It’s what environmental organization Greenpeace UK calls a “PR tactic” used to “make a company or product appear environmentally friendly without meaningfully reducing its environmental impact.”

A continuing trend?

In Europe, a Reuters report in late May reported that the headquarters of wealth manager DWS and its main owner Deutsche Bank had been raided by German prosecutors. Citing prosecutors, Reuters said the raids were related to allegations of misleading investors about “green” investments.

Deutsche Bank did not respond to CNBC’s request for comment on the matter. In August, DWS said the allegations reported by the media were “baseless”, stating that it stood by its “annual report statements. We strongly dispute the allegations made against us by a former employee. It is part of his fiduciary role on behalf of his clients.”

This summer, several environmental organizations filed a lawsuit against aviation giant KLM.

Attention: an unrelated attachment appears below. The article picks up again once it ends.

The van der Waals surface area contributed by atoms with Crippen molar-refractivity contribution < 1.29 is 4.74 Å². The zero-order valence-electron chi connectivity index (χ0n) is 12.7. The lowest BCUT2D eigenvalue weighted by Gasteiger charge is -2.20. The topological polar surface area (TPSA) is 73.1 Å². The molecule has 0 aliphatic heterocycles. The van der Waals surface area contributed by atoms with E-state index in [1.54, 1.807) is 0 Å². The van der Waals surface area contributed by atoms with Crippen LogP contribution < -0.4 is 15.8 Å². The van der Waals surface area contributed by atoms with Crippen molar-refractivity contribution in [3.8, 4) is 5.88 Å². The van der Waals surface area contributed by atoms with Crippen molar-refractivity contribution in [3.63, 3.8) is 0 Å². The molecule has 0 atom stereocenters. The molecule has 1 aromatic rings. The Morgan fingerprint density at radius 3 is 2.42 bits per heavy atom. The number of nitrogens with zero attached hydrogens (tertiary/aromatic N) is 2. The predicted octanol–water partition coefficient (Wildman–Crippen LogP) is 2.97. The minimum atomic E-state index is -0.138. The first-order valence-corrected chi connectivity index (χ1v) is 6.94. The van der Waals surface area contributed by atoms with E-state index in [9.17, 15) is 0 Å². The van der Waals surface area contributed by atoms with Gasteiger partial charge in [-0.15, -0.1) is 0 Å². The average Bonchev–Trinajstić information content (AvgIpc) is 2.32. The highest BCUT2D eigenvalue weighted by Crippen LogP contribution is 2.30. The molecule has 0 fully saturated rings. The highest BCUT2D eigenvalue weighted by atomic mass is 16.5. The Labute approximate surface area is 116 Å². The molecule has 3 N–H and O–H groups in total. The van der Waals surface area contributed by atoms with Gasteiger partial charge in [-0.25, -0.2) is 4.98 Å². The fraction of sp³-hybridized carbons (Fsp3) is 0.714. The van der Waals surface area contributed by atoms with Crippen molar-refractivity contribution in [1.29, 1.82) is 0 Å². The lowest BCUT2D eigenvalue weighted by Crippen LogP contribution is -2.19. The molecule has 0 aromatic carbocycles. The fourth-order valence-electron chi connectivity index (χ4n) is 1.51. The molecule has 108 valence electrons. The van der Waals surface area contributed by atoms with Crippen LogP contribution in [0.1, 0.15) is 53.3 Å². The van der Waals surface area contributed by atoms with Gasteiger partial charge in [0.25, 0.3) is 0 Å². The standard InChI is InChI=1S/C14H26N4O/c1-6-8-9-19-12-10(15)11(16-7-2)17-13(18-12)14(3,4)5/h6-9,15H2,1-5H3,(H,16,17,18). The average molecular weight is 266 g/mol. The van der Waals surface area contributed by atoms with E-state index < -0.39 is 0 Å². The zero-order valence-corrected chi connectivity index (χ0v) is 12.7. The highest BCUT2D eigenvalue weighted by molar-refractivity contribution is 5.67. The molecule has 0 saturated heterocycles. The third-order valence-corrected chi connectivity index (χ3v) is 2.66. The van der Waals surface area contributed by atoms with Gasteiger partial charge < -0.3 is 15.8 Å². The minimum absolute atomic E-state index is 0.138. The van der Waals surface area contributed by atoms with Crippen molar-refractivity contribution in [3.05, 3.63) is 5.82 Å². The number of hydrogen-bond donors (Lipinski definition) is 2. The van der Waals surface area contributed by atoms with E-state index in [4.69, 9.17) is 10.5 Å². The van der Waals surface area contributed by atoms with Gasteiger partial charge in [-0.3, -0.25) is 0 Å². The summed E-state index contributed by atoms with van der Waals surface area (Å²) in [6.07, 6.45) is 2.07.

In a July 6 statement, ClientEarth, one of the groups involved in the case, said the lawsuit was filed because the airline refused to stop misleading advertising that it would make the flight sustainable.

KLM, which says on its website that it is “committed to creating a more sustainable future for aviation,” did not respond to a request for comment.

RPC’s Chris Ross said the high-profile lawsuits against KLM showed there was “a willingness and resources to investigate claims against major corporations and investigate their ESG claims”.

Elaborating on the matter, Ross also mentioned that retail shareholders and institutional investors have proposed a resolution against HSBC in February 2022.

“We can expect this trend of investigation and direct action to continue,” Ross added. “Given that background, it is in the interest of companies to ensure effective management and strict adherence to ESG requirements to avoid or at least reduce the risk of disputes.”